N.S.F. Funding 'Science and Society' Program

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The National Science Foundation this month awarded a three-year $800,000 grant to Pennsylvania State University's Science, Technology, and Society program to help introduce science and technology issues into the nation's high schools.

The grant will enable Penn State faculty members to disseminate information about existing programs and materials--including some designed for college students--that could help high-school science teachers to incorporate social and technological issues into their classes, according to Rustum Roy, chairman of the university's 15-year-old sts program and principal investigator on the grant.

The faculty will also develop new prototype materials with the help of national science and education groups, secondary-school teachers, and other university professors, Mr. Roy said.

Part of Broader Effort

The grant is one of 30 or 40 that the National Science Foundation has approved thus far as part of its $54.7-million precollege education budget for fiscal 1984, according to Robert F. Watson, deputy director in the nsf's division of precollege education in science and mathematics.

The Penn State grant is the only nsf grant so far this year to focus solely on incorporating technological and social issues into the science curriculum, Mr. Watson said. It is part of nsf's broader effort to improve science and mathematics education through the development of teaching materials and the upgrading of instructors' skills.

"We want to create technologically literate citizens," said Mr. Roy."The whole of modern U.S. cul-ture is profoundly affected by science and technology, but 95 percent of the citizens simply cannot understand the rudiments of the issues."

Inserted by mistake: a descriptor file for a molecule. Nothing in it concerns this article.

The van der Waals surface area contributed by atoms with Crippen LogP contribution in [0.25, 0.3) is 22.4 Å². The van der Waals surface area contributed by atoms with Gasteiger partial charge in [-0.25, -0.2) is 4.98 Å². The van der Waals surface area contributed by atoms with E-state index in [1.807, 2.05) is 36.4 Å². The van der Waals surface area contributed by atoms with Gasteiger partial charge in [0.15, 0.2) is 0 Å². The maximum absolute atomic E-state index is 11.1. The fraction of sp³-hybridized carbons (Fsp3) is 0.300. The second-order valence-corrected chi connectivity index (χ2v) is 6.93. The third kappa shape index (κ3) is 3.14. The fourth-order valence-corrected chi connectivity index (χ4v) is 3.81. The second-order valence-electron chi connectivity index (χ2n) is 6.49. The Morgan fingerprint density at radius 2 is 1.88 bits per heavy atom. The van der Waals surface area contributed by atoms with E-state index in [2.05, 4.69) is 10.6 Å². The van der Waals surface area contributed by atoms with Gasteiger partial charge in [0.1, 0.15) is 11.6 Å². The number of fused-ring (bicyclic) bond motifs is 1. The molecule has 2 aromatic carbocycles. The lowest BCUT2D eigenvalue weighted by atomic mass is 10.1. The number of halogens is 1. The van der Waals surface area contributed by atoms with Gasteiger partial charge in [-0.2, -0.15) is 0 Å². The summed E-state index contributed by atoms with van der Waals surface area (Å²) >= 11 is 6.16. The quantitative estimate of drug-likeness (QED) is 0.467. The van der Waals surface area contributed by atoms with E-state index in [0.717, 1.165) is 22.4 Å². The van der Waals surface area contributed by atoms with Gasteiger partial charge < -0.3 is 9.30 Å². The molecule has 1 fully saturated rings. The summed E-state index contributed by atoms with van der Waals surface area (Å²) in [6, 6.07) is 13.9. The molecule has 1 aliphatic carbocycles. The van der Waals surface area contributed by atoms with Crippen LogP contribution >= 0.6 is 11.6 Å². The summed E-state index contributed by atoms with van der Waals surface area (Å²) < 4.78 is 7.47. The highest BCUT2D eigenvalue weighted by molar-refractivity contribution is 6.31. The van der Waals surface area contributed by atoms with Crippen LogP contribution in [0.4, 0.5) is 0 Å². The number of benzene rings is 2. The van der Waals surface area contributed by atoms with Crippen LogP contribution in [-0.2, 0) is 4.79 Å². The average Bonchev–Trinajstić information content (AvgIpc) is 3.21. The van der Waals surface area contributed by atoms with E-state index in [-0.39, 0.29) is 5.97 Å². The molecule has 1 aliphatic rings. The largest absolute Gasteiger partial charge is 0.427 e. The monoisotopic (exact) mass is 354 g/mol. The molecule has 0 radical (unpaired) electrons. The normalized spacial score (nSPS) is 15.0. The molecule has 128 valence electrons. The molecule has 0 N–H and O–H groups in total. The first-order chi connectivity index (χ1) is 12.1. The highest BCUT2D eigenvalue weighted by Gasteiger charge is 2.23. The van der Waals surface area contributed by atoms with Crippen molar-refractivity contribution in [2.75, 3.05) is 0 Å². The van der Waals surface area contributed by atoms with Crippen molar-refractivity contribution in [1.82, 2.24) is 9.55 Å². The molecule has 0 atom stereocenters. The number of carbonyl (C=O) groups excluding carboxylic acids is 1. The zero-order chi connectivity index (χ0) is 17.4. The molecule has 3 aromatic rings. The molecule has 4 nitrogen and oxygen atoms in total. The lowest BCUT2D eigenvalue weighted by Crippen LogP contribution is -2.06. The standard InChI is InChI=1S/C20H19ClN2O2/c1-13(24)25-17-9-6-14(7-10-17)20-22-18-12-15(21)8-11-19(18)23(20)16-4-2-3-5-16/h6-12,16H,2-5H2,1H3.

Away From 'Pure' Science

Most high-school science courses focus on "pure" science with little reference to technology, according to Mr. Roy. By linking scientific knowledge to pressing social issues, the sts effort aims to motivate more students to pursue studies in science, he said.

Science, technology, and society programs might involve the study of such topics as acid rain, rising medical costs, nuclear power, and genetic engineering, he said. In the process, students would be introduced to basic science processes, such as how bases neutralize acids and the role of DNA in cell formation.

"Only by teaching science and technology in this context can we truly expect the American public to become interested in and retain the basic concepts," said Mr. Roy.

Longstanding Concept

The idea of including social issues in the science curricula is not new, according to researchers. As early as the turn of the century, educators were concerned that the science curriculum was inappropriate for students whose education would end after high school, and tried to expand their studies to include information on public health and hygiene.

However, in the past 20 years, science classes have largely ignored the relationship between science and social issues, according to Mr. Roy and others.

In an official 1982 position paper, the National Science Teachers Association said the biggest gap in high-school science education was the failure to focus on issues related to technology and society.

Similarly, the National Science Board's Commission on Precollege Education in Mathematics, Science, and Technology stated in 1983 that "there is now a glaring absence of technology education in American4schools." The commission called on the National Science Foundation to help develop new curricula in this area.

Paying more attention to the interplay between science and society "would enhance science for all students, not just those who will be scientists and engineers," said Bill G. Aldridge, executive director of the nsta "This type of curriculum will be essential if you're going to have science for everybody."

Looking for Models

The first step in carrying science and technology issues into the high-school classroom, Mr. Roy said, will be to determine which college-level materials can be adapted for use by high-school students.

The integration of technological issues into the science curriculum is farther ahead in Britain, where teams of university professors have spent the last five years developing materials suitable for high-school and grade-school students, according to Mr. Roy. Bill F. Williams of Leeds University, a leader of the Science, Technology, and Society Project in England, will be a consultant to the Penn State project.

Vol. 03, Issue 36

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